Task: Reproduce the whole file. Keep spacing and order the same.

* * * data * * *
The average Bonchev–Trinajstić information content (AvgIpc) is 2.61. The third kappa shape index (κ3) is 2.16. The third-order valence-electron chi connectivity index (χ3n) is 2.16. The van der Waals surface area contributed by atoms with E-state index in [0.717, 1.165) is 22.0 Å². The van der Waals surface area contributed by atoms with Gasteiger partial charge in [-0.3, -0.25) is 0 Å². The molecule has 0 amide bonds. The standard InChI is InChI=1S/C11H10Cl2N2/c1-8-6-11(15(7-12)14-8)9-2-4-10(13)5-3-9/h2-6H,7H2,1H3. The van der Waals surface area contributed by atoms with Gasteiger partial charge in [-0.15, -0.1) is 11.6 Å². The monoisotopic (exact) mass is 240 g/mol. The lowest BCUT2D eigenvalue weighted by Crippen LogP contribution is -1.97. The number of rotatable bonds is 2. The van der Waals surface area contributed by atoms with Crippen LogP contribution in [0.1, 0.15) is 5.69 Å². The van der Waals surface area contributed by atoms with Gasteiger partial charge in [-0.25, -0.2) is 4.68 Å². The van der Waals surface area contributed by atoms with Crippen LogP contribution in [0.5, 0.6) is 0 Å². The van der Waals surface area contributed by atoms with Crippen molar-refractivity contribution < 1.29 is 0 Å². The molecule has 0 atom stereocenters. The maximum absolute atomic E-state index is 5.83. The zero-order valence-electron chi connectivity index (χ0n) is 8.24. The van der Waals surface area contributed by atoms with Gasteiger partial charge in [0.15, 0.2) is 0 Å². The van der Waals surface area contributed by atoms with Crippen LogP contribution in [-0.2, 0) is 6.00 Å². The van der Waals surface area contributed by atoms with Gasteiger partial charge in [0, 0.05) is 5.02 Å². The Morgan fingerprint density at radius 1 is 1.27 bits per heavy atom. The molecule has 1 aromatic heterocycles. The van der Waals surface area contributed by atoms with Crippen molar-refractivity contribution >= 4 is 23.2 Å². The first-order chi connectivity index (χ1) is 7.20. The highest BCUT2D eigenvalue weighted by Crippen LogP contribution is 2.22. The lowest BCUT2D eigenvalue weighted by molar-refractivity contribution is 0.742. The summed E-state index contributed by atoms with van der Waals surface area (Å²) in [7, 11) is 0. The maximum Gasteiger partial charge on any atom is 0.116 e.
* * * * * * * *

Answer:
The average Bonchev–Trinajstić information content (AvgIpc) is 2.61. The third kappa shape index (κ3) is 2.16. The third-order valence-electron chi connectivity index (χ3n) is 2.16. The van der Waals surface area contributed by atoms with E-state index in [0.717, 1.165) is 22.0 Å². The van der Waals surface area contributed by atoms with Gasteiger partial charge in [-0.3, -0.25) is 0 Å². The molecule has 0 amide bonds. The standard InChI is InChI=1S/C11H10Cl2N2/c1-8-6-11(15(7-12)14-8)9-2-4-10(13)5-3-9/h2-6H,7H2,1H3. The van der Waals surface area contributed by atoms with Gasteiger partial charge in [-0.15, -0.1) is 11.6 Å². The monoisotopic (exact) mass is 240 g/mol. The lowest BCUT2D eigenvalue weighted by Crippen LogP contribution is -1.97. The number of rotatable bonds is 2. The van der Waals surface area contributed by atoms with Crippen LogP contribution in [0.1, 0.15) is 5.69 Å². The van der Waals surface area contributed by atoms with Gasteiger partial charge in [-0.25, -0.2) is 4.68 Å². The van der Waals surface area contributed by atoms with Crippen LogP contribution in [0.5, 0.6) is 0 Å². The van der Waals surface area contributed by atoms with Crippen molar-refractivity contribution < 1.29 is 0 Å². The molecule has 0 atom stereocenters. The maximum absolute atomic E-state index is 5.83. The zero-order valence-electron chi connectivity index (χ0n) is 8.24. The van der Waals surface area contributed by atoms with Gasteiger partial charge in [0.15, 0.2) is 0 Å². The van der Waals surface area contributed by atoms with Crippen LogP contribution in [-0.2, 0) is 6.00 Å². The van der Waals surface area contributed by atoms with Gasteiger partial charge in [0, 0.05) is 5.02 Å². The Morgan fingerprint density at radius 1 is 1.27 bits per heavy atom. The molecule has 1 aromatic heterocycles. The van der Waals surface area contributed by atoms with Crippen molar-refractivity contribution >= 4 is 23.2 Å². The first-order chi connectivity index (χ1) is 7.20. The highest BCUT2D eigenvalue weighted by Crippen LogP contribution is 2.22. The lowest BCUT2D eigenvalue weighted by molar-refractivity contribution is 0.742. The summed E-state index contributed by atoms with van der Waals surface area (Å²) in [7, 11) is 0. The maximum Gasteiger partial charge on any atom is 0.116 e.